More than two million Ukrainians have fled into Poland since Russia’s invasion began, and many more are expected to arrive as the fighting intensifies. But Margaret Demkiv was heading in the opposite direction Thursday, back to Ukraine.
She lived in Kyiv with her husband before they relocated to a Ukrainian town near the Polish border shortly after the war broke out. And while she has since crossed into Poland, she refuses to stay there or go to a third country. “We have a choice every day to go anywhere – to Norway, to Spain and other countries. But for now I still feel my nation,” she said as she walked through the immigration checkpoint and into Ukraine. “I’m Ukrainian and I want to live in my home. I like the mentality of our people. My choice is be here in my country.”
Ms. Demkiv is among the small but steady trickle of war refugees who have been returning to Ukraine from Poland. Many live near the border and just want to check in on their relatives or see if their homes are still standing, leaving open the possibility of returning to Poland. Others plan to head home for good and take their chances that the war has reached some kind of stalemate.
Now that the flow of refugees has also begun to slow, some Ukrainians are making day trips to a grocery store in Medyka, a small town in Poland, just across the border, to pick up supplies that are running short in Ukraine. One group of women carried shopping bags stuffed with milk and fresh vegetables Thursday as they walked back over the border.
At the Przemysl train station, Mike Dobson was going to Ukraine for a much different purpose on Thursday.
Mr. Dobson is from Pelly Crossing, Yukon, and has recently been working at a fishing lodge in Ontario. Now he’s hoping to join Ukraine’s Territorial Defence Forces and fight the Russians.
“I decided to do this the day the invasion happened,” Mr. Dobson said as he made his way to buy a train ticket for Lviv. “I was saying I would love to do this, and then when President Zelensky called out for foreign volunteers I’m like, yup, I’m definitely going.”
Mr. Dobson, 36, said he’s had three years of military training and has been in constant contact with the Ukrainian embassy in Ottawa about the required documentation and supplies. He’s received some support from friends on Facebook and lashed out at those who have been critical of his decision to fight. “You know there’s all these people that say they’ll do anything to help,” he wrote in a recent post. “Well Ukraine is pleading for help and where are we? What are you doing? And you want to judge me for going to help? Go kick rocks in bare feet!!”
When asked if he was worried about getting shot, Mr. Dobson said: “My biggest concern is people being driven out of their homes and their homes being destroyed and livelihoods being destroyed and them losing their lives.”
He has no personal connection to the country nor any Ukrainian roots. “The connection is democracy – that’s what the connection is. We need to stand together to protect democracy,” he said. “I couldn’t sleep at night if I didn’t do something.”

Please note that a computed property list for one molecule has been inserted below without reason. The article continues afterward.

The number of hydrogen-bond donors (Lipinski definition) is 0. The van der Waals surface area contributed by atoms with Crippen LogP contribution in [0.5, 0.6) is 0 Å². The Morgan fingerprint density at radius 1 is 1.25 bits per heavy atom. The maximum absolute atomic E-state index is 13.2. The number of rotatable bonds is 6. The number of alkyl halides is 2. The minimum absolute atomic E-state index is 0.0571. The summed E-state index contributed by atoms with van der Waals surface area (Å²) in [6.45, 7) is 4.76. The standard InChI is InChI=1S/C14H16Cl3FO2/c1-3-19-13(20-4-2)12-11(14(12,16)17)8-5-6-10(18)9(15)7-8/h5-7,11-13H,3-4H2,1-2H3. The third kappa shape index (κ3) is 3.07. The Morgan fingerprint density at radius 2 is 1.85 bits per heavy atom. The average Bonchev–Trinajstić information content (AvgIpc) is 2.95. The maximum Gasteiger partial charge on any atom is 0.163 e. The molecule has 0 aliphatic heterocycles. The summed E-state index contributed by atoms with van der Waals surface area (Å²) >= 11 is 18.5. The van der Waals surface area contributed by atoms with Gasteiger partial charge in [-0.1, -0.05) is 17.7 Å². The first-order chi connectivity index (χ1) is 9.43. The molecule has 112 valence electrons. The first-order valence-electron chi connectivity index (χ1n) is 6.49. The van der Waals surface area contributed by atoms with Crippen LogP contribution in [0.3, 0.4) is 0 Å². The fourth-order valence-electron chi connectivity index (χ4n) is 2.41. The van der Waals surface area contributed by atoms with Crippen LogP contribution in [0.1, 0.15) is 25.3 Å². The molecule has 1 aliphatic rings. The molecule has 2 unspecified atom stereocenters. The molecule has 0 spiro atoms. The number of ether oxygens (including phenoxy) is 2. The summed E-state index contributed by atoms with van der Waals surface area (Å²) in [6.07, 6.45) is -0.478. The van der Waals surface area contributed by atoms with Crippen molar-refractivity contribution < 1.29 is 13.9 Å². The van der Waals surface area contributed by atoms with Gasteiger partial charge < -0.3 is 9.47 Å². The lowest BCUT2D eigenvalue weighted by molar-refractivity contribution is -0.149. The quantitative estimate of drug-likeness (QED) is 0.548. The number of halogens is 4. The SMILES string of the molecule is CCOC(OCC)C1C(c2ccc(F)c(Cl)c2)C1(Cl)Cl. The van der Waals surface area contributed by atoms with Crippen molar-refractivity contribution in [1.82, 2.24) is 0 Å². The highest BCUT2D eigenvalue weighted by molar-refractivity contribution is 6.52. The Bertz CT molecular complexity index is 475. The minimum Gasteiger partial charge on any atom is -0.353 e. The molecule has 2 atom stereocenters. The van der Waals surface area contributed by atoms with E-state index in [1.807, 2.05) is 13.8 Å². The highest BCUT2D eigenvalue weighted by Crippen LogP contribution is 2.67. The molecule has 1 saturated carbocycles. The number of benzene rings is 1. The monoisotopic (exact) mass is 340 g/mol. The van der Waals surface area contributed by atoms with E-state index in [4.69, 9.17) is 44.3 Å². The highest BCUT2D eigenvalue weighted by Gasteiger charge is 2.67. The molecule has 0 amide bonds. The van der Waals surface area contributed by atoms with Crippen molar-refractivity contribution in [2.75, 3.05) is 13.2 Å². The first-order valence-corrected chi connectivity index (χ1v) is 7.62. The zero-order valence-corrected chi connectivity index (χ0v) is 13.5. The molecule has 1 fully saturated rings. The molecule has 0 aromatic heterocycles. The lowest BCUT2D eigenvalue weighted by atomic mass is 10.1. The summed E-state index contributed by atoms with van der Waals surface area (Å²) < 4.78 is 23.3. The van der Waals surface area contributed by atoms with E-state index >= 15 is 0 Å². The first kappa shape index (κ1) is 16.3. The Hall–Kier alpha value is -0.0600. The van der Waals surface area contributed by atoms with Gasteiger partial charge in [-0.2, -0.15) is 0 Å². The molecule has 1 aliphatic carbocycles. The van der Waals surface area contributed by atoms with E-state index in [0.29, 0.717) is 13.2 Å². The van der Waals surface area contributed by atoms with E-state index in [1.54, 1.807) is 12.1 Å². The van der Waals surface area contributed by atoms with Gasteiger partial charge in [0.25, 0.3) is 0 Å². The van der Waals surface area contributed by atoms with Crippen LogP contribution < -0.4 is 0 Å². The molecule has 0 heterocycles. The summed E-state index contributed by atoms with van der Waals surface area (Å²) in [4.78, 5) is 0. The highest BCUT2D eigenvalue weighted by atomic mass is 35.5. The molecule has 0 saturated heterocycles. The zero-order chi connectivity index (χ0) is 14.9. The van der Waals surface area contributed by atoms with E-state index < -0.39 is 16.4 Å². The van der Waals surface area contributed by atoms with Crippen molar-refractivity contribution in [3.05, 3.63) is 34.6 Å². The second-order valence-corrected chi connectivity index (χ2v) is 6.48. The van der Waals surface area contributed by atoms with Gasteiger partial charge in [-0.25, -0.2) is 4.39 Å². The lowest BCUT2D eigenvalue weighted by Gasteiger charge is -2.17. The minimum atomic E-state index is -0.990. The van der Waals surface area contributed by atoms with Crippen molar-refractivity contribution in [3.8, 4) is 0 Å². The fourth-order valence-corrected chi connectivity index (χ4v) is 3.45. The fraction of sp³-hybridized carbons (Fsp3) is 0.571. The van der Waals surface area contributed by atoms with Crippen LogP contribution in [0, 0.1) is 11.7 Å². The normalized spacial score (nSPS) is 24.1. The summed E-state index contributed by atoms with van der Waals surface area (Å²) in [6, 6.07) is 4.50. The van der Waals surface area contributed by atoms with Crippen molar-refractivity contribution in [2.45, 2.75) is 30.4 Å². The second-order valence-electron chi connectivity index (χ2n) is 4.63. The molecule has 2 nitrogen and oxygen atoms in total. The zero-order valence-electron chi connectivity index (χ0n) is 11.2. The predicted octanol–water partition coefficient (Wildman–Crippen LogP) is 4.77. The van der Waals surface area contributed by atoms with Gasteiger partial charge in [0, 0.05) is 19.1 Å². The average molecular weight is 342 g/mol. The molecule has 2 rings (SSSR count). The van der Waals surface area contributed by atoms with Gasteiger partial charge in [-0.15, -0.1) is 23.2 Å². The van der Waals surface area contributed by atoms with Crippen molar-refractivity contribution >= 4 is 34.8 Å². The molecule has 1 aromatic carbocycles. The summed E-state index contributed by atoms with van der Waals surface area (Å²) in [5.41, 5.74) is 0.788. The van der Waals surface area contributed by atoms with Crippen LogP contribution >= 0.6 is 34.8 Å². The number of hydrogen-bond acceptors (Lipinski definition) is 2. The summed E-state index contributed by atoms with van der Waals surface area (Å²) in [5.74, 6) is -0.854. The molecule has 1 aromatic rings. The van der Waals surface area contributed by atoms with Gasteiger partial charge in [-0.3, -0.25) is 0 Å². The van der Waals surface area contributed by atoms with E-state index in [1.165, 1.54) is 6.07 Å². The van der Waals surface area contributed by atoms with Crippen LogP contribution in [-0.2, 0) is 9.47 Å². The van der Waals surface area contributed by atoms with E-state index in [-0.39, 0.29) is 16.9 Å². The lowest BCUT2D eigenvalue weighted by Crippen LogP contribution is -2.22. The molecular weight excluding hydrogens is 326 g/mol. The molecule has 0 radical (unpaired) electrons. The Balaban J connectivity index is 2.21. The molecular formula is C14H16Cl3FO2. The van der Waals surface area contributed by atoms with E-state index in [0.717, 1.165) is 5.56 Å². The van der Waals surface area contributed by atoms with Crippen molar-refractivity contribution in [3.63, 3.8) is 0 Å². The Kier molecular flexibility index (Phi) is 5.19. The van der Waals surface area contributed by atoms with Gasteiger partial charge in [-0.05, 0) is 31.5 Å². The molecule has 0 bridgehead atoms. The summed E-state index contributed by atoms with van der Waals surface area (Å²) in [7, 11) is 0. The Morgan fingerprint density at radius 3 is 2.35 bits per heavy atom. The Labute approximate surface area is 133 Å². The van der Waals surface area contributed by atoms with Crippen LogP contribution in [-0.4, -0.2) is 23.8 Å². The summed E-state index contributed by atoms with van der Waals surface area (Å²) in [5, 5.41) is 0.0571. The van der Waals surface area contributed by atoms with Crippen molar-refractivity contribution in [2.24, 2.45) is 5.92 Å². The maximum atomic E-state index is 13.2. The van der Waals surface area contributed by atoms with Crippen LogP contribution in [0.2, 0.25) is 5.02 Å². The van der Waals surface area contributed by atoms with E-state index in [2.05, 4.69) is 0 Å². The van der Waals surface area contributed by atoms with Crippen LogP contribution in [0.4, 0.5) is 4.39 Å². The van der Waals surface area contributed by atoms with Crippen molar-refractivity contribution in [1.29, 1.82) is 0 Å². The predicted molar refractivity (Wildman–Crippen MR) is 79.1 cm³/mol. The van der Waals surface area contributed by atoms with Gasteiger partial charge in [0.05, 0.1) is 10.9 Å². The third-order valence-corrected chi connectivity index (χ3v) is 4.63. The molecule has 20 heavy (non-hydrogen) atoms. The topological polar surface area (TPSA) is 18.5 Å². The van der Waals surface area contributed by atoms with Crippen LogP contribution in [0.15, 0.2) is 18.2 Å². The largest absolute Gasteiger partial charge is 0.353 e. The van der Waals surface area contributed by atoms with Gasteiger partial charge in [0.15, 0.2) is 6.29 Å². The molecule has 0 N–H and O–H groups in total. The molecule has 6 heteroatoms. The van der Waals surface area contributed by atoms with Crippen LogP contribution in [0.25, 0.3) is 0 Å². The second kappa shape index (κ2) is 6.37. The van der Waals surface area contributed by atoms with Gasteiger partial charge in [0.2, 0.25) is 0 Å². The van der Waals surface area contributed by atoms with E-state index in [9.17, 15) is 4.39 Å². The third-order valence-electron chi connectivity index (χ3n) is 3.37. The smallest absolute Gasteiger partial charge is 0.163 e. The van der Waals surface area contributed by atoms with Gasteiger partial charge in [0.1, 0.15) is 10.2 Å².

He had teamed up with five Americans who were also planning to join Ukraine’s reserves, an all-volunteer force largely made up of civilians. Joshua Mitchell, a landscaper from Fresno, Calif., was among them.
“I was watching what everyone else was watching on television and I think I just couldn’t live with it any more,” Mr. Mitchell said as he stood in the train station wearing battle fatigues and carrying a stuffed backpack. “I knew that I wanted to be a part of it. And if I didn’t do it, I knew I wouldn’t be able to live with myself.” He said he had nine years of military training in the U.S. and wanted to do his part to make sure Ukrainians “can have their chance at sovereignty freedom, which is just an absolutely beautiful thing.”
He had left his wife, seven children and his business behind. He said he had saved up three months of wages for his employees. After that, “my workers have said that they will do what they can on their own.”
His departure has raised eyebrows back home. His company, JDM Landscaping Inc., is facing legal troubles over allegations involving shoddy work that caused hundreds of thousands of dollars in damage, according to media reports. His lawyer, Jeremy Dobbins, told local reporters that Mr. Mitchell denied the allegations and looked forward to fighting the allegations in court.
Mr. Mitchell also resigned as mayor of Sanger, Calif., in 2015 amid conflict-of-interest allegations involving his landscaping company. He was fined US$6,000 by the Fair Political Practices Commission and paid another US$7,000 fine for election law violations.
On Thursday, Mr. Mitchell said he planned to stay in Ukraine for as long as necessary. “You got to do the right thing,” he said.
In photos: Ukrainian refugees in Poland
Exodus from Ukraine: More from The Globe and Mail
Women and children have made up most of the exodus from Ukraine, and some risk becoming targets of human traffickers. Reporter Janice Dickson spoke with The Decibel from Slovakia about what she saw at the border. Subscribe for more episodes.